Its primary cost is in warehousing which can be leased as well. With its primary role as a marketplace, a high debt to finance growth involves using that cash to give discounts and attract customers, which hits the bottom line and thus is viewed negatively. Google being a search engine requires no such cash to grow and thus its debt to equity is pretty low. Finally Netflix has been borrowing greatly to create new and original content but the same has not been reflected in its subscription growth prompting the markets to rate the stock poorly.
Ideal Debt to Equity ratio for most industries is 1 or near 1. That being said, a lot depends on the industry in question. A debt to equity nearing zero or moving very high as compared to others in the industry is a cause for concern. Companies with near zero indebtedness might be good and stable and strong but are not making efficient use of capital. That is detrimental to you as an investor because of the cost of capital involved. Both equity and debt have a certain cost attached to it. The cost of debt is simply the interest paid. Cost of equity is slightly complicated.
It is not an outright expense but more of an expectation on investment. An equity investor investing in a company is taking on a risk and would want the company it invests in to deliver returns higher than the average market returns. This is known as risk premium. Cost of equity is roughly measured as the Risk Free Rate + Beta * Risk Premium with Risk Premium being the difference of market return and risk free rate. Risk free rate is the return generated by a treasury bond usually 10 year treasury bonds and beta is the measure of how the company share price moves in relation to the broad market.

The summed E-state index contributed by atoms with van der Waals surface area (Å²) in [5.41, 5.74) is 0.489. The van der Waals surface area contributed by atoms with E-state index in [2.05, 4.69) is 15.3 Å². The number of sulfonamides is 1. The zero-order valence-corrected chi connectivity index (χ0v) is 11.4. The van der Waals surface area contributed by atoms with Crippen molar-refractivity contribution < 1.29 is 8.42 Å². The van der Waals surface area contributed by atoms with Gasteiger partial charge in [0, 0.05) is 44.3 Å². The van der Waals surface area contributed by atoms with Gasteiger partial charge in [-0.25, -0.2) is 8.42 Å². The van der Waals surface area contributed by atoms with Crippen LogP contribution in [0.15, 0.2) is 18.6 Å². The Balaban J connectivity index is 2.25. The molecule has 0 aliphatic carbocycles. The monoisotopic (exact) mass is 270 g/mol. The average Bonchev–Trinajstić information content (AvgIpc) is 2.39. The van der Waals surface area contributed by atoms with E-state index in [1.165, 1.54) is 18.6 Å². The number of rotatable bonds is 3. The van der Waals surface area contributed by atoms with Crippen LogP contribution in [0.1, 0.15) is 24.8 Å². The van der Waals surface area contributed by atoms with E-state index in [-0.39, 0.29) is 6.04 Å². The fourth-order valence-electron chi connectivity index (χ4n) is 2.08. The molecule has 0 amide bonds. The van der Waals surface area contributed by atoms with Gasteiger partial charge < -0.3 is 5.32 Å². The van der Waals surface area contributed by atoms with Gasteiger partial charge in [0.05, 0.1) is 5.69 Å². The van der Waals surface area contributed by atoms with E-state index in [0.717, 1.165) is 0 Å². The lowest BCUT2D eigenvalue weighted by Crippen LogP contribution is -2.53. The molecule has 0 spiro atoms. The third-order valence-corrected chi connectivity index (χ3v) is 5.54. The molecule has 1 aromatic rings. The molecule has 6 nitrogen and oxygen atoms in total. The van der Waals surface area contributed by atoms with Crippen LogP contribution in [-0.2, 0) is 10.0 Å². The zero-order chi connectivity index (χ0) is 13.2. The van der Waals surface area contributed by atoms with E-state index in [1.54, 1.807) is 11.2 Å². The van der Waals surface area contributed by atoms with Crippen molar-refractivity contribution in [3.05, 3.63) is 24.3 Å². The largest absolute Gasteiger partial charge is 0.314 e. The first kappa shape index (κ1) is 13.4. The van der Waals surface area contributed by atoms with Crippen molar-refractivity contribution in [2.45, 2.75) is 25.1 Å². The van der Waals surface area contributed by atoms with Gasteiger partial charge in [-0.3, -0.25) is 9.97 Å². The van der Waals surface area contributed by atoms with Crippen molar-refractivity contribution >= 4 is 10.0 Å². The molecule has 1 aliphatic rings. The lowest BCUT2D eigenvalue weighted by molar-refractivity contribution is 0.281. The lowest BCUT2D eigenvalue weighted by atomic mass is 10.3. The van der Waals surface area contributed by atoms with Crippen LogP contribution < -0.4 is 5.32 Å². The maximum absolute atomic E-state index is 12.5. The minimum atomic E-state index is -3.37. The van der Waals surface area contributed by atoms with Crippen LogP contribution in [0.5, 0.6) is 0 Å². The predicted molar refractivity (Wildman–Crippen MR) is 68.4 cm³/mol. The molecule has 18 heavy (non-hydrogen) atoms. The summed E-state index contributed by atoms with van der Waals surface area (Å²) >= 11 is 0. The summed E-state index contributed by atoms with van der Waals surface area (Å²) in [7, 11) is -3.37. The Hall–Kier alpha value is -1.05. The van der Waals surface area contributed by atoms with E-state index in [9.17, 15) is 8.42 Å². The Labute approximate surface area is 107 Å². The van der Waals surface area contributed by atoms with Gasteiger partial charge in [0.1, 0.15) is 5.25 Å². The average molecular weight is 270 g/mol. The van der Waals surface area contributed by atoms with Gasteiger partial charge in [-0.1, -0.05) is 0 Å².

Thus the cost of equity tends to be on the higher side than the cost of debt although it is not an outright expense. The cost of capital for the company then becomes the weighted sum of the costs of debt and equity. For a company to survive in business and make money for its investors, it must grow its earnings at a rate higher than the cost of capital. A company not utilizing debt to explore present avenues of growth is doing injustice to its investors by not growing earnings greater than the cost of capital. Such behavior prompts investors to stay away from the company when it tries to raise money via equity in the future.
The usual limitations of D/E ratio with terms of asset heavy industries and high debt leading to financial problems remain. Ideally one must evaluate the industry level debt to equity ratio and then move to the company to see whether it is better or worse than the industry. Most importantly, there must be a reason to leverage or de-leverage and investors must verify if that reason is valid and whether the company is doing the right thing to make use of that opportunity.
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Just search for any popular company in the sector you are interested in and check out the industry average Indebtedness of that company. Using our premium stock screener, you can screen for D/E ratios greater or lesser than the industry average depending on the industry in question.